}
    else                                       //Else green must be medium or low
    {
      tempPosition = sorterPosition[4];        //Colour is purple
    }
  }
  return tempPosition;
}

void moveSelector (int pos, int target)
{
  if (pos < target)                            //Determine movement direction
  {
    for (int i=selectorPosition[pos]; i<=selectorPosition[target] ; i++) 
    {
      selector.write(i);      //Move servo in 1 degree increments with a delay between each
      delay(selectorSpeed);
    }
  }
  else
  {
    for (int i=selectorPosition[pos]; i>=selectorPosition[target] ; i--) 
    {
      selector.write(i);     //Move servo in 1 degree increments with a delay between each
      delay(selectorSpeed);
    }
  }
}

void moveSorter (int target)
{
  if (sorterPos < target)      //Determine movement direction
  {
    for (int i=sorterPos; i<=target ; i++) //Move servo in 1 degree increments with a delay between each
    {
      sorter.write(i);
      delay(sorterSpeed);
    }
  }
  else if (sorterPos > target)
  {
    for (int i=sorterPos; i>=target ; i--) //Move servo in 1 degree increments with a delay between each
    {
      sorter.write(i);
      delay(sorterSpeed);
    }
  }
  sorterPos = target;           //Update current sorter position
}

void calibrateSorter ()
{
  for (int i=0; i<=4; i++)
  {
    moveSorter (sorterPosition[i]);
    delay(2000);
  }
}

void calibrateSelector ()
{
    selector.write(selectorPosition[2]);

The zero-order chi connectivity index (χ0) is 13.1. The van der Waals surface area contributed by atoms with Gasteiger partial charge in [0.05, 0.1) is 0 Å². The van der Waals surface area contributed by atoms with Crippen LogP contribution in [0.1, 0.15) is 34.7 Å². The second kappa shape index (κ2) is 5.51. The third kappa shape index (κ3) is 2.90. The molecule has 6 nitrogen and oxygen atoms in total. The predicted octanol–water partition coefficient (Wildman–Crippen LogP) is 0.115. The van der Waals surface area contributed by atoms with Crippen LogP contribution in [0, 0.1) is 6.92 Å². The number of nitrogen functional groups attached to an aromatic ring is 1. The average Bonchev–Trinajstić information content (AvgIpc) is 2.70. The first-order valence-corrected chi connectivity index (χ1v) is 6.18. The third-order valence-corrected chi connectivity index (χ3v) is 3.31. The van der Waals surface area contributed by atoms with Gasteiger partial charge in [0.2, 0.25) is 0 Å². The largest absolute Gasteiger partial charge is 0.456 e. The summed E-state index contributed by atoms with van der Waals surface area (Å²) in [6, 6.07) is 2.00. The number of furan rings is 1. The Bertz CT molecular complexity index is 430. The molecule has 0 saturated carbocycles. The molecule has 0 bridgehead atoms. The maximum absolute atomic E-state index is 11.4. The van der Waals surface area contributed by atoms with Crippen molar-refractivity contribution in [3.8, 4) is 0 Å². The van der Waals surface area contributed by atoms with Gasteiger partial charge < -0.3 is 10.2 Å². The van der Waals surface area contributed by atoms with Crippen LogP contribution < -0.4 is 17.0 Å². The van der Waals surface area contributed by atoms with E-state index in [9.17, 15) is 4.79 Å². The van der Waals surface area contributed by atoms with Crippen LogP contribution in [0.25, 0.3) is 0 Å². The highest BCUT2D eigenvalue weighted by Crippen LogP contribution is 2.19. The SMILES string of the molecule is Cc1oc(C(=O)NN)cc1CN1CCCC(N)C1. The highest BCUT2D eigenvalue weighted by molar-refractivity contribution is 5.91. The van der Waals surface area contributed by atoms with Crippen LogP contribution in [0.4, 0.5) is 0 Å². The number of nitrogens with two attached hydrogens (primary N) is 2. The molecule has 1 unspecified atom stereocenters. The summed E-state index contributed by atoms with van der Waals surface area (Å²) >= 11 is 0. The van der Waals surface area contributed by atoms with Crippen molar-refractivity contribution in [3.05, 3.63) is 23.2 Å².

delay(2000);
    moveSelector (2,1);
    delay(2000);
    moveSelector (1,0);
    delay(2000);
}

Here is a link to the Skittles Colour Sorter Code: Skittles Colour Sorter Code

The code contains comments to guide you through each line their purpose.

The color identification is based on the Adafruit colorview example code. You will need to have the Adafruit libraries installed. This is easily done by clicking on Tools -> Manage Libraries in your IDE and then typing in “Adafruit TCS” in the search bar and installing the found library.

Some things to look out for in the code:

You don’t have to use the LED control pin on the colour sensor, connected to Pin 4 in the code. You can remove this connection and the lines in the code relating to this Pin and your colour sensor module will still function correctly, you’ll just have the LED on permanently.

Don’t worry too much about the set points and positions in the code at this stage, we’ll go through the set up process in the next step. Just make sure that the components move as expected and that the colour sensor LED is illuminated, or at least illuminated periodically.

The code initializes the sensor and servos and then begins with the continuous loop.